The temperature might still be in the triple digits, but summer is technically ending and the Jewish community is prepping for fall. 

Along with the Red Rocks Music Festival and Valley Beit Midrash’s learning events, two signal fall cultural happenings, the East Valley JCC launches its third annual Israeli movie series on Sunday, Sept. 8, screening one movie per month until August 2020.

Rabbi Michael Beyo, EVJCC CEO, said that the films in the series were carefully chosen. 

“Each year we aim to select films that teach us about different aspects of history and culture through the eyes of Israeli filmmakers.” Beyo said. “All the movies and documentaries will make us think and explore different aspects of Israeli society in a closer way, in a more authentic way.”

The films were chosen by an EVJCC committee, which reviewed hundreds of titles, keeping in mind last year’s preferences. In order to be selected, a film has to either have been produced and filmed in Israel or cover some Israeli issue. The committee also looked for timely topics and films that provide a glimpse into Israeli life, culture and society. 

“At the EVJCC, we do a lot of education through our Jewish Life and Learning department,” Beyo said. “And when we do Israel education, we do not shy away from dealing with the real issues of Israel, dealing with the real problems and having serious conversations that allow a deeper understanding and deeper connection to Israel.” 

Some of the movies that Beyo is most excited for audiences to see are “A Song of Ascension,” which screens on Oct. 6, and “Torn,” which screens on Dec. 15. Both are documentaries, the most popular category for this year’s series. 

“A Song of Ascension” is about a young couple struggling with fertility issues and how they connect with a single mother who chooses to become their surrogate. “Torn” follows the story of a Catholic priest who learns that his parents were actually Jewish, and showcases his ensuing identity crisis.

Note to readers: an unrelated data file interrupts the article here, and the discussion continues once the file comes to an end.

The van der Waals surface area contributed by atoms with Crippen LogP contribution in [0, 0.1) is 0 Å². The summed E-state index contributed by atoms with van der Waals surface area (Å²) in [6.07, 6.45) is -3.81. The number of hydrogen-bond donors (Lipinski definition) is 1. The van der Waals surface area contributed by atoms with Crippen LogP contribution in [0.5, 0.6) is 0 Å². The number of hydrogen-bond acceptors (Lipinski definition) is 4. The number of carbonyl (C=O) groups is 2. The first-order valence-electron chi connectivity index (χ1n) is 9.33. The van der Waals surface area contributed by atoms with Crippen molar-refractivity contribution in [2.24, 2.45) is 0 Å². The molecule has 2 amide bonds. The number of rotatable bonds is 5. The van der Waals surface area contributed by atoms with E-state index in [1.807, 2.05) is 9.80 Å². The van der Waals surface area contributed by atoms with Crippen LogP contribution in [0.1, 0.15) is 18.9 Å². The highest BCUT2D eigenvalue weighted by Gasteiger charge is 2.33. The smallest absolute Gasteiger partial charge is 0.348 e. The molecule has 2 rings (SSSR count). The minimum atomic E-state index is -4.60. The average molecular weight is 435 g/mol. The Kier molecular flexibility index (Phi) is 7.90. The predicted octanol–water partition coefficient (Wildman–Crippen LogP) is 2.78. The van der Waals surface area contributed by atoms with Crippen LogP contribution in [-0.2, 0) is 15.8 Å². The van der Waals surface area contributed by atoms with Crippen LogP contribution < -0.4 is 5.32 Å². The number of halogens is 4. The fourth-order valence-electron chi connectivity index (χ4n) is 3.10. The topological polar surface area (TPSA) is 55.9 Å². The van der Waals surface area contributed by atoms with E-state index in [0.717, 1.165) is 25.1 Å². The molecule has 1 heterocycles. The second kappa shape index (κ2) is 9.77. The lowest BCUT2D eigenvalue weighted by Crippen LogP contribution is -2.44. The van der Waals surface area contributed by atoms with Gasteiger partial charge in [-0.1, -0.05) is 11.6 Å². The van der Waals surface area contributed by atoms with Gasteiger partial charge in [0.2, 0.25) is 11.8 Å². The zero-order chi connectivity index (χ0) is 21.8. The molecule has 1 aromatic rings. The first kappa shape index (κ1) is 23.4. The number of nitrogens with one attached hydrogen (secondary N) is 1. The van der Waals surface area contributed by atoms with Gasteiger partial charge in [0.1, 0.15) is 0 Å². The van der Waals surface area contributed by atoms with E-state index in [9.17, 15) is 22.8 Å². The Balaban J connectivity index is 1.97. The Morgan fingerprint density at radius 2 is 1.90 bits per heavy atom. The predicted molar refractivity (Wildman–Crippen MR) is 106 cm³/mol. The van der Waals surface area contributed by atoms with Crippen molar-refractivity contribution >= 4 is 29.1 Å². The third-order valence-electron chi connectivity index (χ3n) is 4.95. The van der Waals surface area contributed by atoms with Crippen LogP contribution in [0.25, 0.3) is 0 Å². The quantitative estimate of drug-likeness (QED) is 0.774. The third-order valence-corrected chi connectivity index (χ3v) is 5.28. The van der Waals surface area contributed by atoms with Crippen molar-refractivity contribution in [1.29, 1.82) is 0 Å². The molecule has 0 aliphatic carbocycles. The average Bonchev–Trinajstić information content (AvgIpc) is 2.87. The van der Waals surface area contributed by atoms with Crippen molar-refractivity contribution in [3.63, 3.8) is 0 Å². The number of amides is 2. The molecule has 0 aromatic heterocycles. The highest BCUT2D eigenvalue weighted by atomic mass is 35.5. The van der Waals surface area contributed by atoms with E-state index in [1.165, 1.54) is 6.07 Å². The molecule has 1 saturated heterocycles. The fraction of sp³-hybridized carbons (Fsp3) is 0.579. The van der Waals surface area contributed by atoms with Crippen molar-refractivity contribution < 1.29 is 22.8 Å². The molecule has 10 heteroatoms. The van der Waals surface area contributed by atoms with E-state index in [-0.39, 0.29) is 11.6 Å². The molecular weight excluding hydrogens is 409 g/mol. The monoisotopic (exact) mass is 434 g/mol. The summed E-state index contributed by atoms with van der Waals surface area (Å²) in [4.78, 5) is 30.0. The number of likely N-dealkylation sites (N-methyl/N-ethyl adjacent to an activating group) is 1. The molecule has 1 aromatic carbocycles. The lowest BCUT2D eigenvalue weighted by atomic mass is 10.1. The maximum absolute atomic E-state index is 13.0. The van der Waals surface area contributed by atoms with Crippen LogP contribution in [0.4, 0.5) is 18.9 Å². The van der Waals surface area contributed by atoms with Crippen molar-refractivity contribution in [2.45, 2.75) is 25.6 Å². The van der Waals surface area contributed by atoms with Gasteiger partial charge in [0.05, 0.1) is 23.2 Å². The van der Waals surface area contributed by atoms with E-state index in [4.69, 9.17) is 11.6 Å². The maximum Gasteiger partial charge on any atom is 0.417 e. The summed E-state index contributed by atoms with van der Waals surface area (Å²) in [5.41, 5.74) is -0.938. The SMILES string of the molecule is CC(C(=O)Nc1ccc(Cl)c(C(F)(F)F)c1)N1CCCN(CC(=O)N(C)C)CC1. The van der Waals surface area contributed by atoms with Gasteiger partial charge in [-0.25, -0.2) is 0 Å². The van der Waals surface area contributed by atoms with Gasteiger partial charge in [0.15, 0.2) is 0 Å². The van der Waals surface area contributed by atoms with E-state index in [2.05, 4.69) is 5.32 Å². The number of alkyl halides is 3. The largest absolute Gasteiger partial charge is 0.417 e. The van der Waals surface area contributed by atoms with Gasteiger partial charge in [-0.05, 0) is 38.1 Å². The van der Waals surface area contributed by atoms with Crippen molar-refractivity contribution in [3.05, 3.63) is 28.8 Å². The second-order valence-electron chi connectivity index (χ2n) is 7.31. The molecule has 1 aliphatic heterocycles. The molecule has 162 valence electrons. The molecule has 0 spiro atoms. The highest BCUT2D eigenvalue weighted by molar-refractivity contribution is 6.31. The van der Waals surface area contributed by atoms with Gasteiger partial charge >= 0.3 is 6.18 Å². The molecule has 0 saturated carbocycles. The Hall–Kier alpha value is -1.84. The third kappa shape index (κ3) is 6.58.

Other films look at specific moments in Jewish and Israeli history and offer a new perspective. 

“Sabena Hijacking: My Version” is a docudrama that recreates the infamous 1972 hijacking of the Belgian Sabena flight from Brussels to Tel Aviv. The documentary “Ghetto Uprising: The Untold Story” fills in missing historical details about the Warsaw Ghetto


But not all the movies are serious affairs. “The 90 Minute War,” a satirical mockumentary, shows what might happen if the Israeli-Palestinian conflict had to be settled with a soccer match, with the losing side forced to leave and find a new homeland. There will also be some fun with three short films — the first time the series has featured a mini fest of shorts.

Beyo hopes that each screening serves to enhance the audience members’ link with Israel. 

“People connect to their Judaism in different ways, and presenting films that show different aspects of Jewish life and history is one way to help people learn and grow in a communal setting,” Beyo said. “Specifically showing Israeli films is a way to connect people to Israel and to help them better understand Israeli life and culture.”

The movies series opens this weekend with the documentary “Only God Should,” which features the investigative journey of a grandson to understand his grandfather’s act of vengeance against Poles complicit with the Nazis. It is screening at 3 p.m. on Sunday, Sept. 8. For more information about the series, go to JN

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